Pat Rogers with her cattle in West Fork, Arkansas. Submitted Photo.
Submitted Photo

Pat Rogers says her children are taking over more of the farm, just as she did with her parents 

WEST FORK, ARK. – Pat Rogers moved to West Folk, Ark., from the Panhandle of Texas in 1958 with her husband Wayne Gum and family. 

Pat and Wayne moved to the Ozarks to be near Pat’s parents and grandparents and to continue Wayne’s job as a member of a seismograph team searching for oil sites. When the couple arrived, they came with their son Perry, who sadly passed at 30, and later had daughters Kathy Julich and Janell Prater. In the beginning, Wayne earned only $1 an hour, but managed to purchased 120 acres just down the road from Pat’s father and mother, Jess and Bobbie George, who also owned 120 acres on which they raised chickens in two wooden houses and calves in a small cow/calf operation. Pat and Wayne, however, did not rush into agriculture.

“Everything was different then,” Pat said. “People still used horses for planting and mowing.”

The haying process was very labor-intensive. They used horses to cut the hay and then raked by hand before loading the hay into a truck. The truck was driven to the storage location where a tree pole was set in the ground and hay from the truck was spread in a circle around. Then everybody stomped on the hay until it was compacted, followed by another layer and another and another, with each circle of hay being slightly smaller than the one above.

While the young family always kept a milking cow and a few commercial beef cows whose calves they sold for others to finish and eat, they didn’t begin farming until the 1970s when they built a chicken house and slowly began expanding their herd by retaining heifers until they finally got to 20 cows.

The farm now has 230 acres, with an additional 80 they use in exchange for maintaining the land. While no longer raising chickens, Pat’s herd is comprised of 17 cows, nine bred heifers and 15 young heifers they are developing for breeding when they reach 2.5 years of age. Mature females are bred by a Beefalo bull purchased from the Done Rovin’ Beefalo Ranch in Lincoln, Ark. Heifers are bred by a black baldie. An important consideration when selecting the bulls was gentleness because the females are all gentle and like pets.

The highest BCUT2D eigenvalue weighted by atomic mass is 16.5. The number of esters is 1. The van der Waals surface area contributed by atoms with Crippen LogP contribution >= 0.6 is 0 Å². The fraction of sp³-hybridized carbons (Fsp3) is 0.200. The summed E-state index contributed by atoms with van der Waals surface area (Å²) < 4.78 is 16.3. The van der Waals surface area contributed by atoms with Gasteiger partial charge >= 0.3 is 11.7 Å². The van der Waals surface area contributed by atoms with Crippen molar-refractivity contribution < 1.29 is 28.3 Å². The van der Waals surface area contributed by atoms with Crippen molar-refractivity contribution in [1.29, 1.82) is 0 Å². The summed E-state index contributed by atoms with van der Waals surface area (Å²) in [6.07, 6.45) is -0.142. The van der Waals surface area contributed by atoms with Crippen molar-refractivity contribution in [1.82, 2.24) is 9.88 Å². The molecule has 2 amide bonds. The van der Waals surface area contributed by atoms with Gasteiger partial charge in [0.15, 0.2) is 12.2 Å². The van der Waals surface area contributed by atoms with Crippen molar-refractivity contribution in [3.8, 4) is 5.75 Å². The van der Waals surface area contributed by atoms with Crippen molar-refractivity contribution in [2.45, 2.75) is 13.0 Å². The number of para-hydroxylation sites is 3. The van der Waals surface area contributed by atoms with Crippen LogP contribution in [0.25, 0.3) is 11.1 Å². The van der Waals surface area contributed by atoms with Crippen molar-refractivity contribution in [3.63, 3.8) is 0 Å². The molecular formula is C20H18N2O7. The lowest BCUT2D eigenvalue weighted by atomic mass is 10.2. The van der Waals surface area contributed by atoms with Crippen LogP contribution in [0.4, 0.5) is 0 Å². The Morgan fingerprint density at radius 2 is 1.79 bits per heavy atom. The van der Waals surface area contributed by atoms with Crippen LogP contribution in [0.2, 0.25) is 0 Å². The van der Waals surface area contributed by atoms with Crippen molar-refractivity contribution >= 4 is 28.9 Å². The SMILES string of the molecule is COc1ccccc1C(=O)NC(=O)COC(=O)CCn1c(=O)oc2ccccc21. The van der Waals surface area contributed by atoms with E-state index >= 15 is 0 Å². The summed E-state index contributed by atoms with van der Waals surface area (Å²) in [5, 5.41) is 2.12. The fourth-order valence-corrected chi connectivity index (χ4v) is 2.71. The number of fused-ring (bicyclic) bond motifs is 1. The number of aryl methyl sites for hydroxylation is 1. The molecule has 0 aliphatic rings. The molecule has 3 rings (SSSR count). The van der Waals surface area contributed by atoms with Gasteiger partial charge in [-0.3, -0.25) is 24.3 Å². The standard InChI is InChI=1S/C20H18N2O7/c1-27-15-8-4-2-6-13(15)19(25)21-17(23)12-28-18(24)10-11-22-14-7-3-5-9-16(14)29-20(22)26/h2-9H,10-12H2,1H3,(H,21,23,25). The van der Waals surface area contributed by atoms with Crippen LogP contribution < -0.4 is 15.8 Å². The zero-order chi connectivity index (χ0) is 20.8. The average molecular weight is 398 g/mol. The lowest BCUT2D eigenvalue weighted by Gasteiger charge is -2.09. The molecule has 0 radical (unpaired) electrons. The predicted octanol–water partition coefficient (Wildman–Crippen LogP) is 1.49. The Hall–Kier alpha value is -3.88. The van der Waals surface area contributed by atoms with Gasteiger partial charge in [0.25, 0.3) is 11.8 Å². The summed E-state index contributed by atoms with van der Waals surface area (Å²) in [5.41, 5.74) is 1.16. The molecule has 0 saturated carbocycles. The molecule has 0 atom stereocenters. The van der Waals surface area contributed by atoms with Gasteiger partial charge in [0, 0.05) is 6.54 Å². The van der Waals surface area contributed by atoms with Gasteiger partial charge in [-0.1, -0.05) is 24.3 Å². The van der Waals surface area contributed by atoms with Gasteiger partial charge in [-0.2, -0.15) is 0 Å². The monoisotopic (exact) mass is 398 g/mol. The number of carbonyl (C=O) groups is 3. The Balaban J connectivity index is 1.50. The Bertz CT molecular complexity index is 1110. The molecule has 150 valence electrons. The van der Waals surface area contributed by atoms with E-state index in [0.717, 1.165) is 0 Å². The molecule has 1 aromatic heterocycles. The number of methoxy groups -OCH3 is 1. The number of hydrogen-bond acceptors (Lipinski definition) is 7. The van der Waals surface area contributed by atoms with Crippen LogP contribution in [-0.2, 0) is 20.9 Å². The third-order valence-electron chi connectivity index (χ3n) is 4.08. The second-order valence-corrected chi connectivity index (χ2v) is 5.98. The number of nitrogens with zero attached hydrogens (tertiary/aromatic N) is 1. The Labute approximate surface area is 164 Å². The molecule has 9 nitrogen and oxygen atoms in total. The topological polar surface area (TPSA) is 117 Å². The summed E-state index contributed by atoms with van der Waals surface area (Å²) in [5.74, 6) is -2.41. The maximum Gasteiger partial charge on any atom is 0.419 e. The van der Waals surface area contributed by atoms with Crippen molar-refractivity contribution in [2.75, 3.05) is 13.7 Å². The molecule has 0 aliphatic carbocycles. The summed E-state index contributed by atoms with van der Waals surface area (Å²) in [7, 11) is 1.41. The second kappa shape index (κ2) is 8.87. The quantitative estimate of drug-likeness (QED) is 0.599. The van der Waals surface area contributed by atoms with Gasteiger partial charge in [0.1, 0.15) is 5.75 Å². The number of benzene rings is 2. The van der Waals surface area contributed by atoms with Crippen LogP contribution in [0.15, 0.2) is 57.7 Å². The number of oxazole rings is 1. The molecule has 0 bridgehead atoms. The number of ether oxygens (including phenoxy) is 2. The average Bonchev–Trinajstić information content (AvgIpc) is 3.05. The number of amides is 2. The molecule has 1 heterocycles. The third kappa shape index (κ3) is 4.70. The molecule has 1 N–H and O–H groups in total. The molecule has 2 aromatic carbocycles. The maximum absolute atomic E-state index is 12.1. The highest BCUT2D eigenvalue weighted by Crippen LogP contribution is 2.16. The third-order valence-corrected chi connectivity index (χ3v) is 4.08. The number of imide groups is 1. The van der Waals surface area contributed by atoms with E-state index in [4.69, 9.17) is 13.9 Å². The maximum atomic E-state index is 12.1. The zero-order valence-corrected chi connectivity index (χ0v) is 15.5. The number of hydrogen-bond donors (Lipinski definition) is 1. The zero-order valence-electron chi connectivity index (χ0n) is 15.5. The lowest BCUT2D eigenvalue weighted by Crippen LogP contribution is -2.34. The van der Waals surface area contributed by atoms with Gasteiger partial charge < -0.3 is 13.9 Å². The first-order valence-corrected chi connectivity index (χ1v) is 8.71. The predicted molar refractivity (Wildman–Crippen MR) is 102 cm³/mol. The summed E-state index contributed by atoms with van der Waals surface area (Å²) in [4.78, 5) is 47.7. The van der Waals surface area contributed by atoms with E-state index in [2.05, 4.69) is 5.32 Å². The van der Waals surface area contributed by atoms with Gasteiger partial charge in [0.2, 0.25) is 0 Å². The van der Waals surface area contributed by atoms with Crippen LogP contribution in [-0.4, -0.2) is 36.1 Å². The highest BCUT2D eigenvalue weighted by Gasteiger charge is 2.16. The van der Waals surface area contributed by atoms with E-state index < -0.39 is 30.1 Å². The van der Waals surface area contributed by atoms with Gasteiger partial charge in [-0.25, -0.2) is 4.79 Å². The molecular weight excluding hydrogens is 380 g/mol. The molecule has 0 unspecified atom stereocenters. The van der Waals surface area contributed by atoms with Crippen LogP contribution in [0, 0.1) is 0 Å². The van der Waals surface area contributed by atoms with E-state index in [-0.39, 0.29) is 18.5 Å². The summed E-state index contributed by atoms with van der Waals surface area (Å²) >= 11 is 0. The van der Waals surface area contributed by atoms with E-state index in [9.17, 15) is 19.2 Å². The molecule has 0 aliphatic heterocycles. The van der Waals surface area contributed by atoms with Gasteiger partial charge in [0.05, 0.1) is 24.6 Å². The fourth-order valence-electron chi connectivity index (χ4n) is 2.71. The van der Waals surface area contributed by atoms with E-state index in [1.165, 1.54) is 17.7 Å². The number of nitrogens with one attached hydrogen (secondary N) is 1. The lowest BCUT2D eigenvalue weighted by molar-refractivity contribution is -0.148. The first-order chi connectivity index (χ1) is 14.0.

“My husband knew I was about to go for the IRS man’s throat and put a hand on my arm to discuss the issue with him. They never called it a hobby farm again.

— Pat Rogers

At 86, Pat is no longer running her herd but being helped by her family, just as she helped her grandparents and parents. As the older generations aged, Pat and her children stepped up to help. At one point Pat was taking care of the two chicken houses of her parents, her chicken house, five sows with litters of 10 to 12 piglets per sow three times a year that were sold to others to finish and eat and all the cattle, in addition to raising three children, maintaining a large garden and running a household.

One time, the government was not going to allow her and her husband to claim the farm as a farm but rather as a hobby farm, which meant not being able to use many of the allowable tax deductions.

“My husband knew I was about to go for the IRS man’s throat and put a hand on my arm to discuss the issue with him,” Pat recalled. “They never called it a hobby farm again.”

While the tax man was not very popular with Pat and Wayne, she and her husband did use government programs to help construct three ponds and the chicken house. Pat admits they would never have been able to afford to do it by themselves, and she especially appreciated not having to haul water from the well in 5-gallon buckets farm and personal needs. 

Pat’s daughters and their husbands, Mike and Rick, now run the farm, but Pat is still involved in many ways, including keeping track of new calves. 

The cattle are grass and hay fed, with mineral always available. Cubes are used when supplementation is necessary, especially during the winter. Because of Arkansas’ variable weather, feeding hay is sometimes necessary during the summer. One advantage/disadvantage of the farm’s location is that the land is low, right near the headwaters of the Illinois River. Consequently, the land is wet longer than most farms in the area and weathers dry spells a little better, but that same moisture retention can cause foot rot. Pastures are comprised of fescue and over-seeded with Orchard grass and clover so the protein content is higher. 

Calves have one round of vaccinations and are sold at weaning. While calves are usually sold in Siloam Springs, Ark.,  other local markets are used depending upon how quickly they need to move the calves and what sale barn is open that particular day of the week. 

All have off-the-farm jobs and have to work mesh agricultural activities and their working schedules. Currently, they are expanding the herd to make more efficient use of the available land, with the goal of keeping as many animals as the land will easily support.

Kathy and Jenell remember their childhood as a happy and fun time though they worked long hours along with their mother. They remember smoothing out the rice hulls by hand after they cleaned litter out the chicken houses. 

To earn money for uniforms and camps, the girls cleaned out goat barns which were infrequently cleaned back then so that waste was deep and heavy. Both girls agree they lived working hard and enjoyed it and still do.


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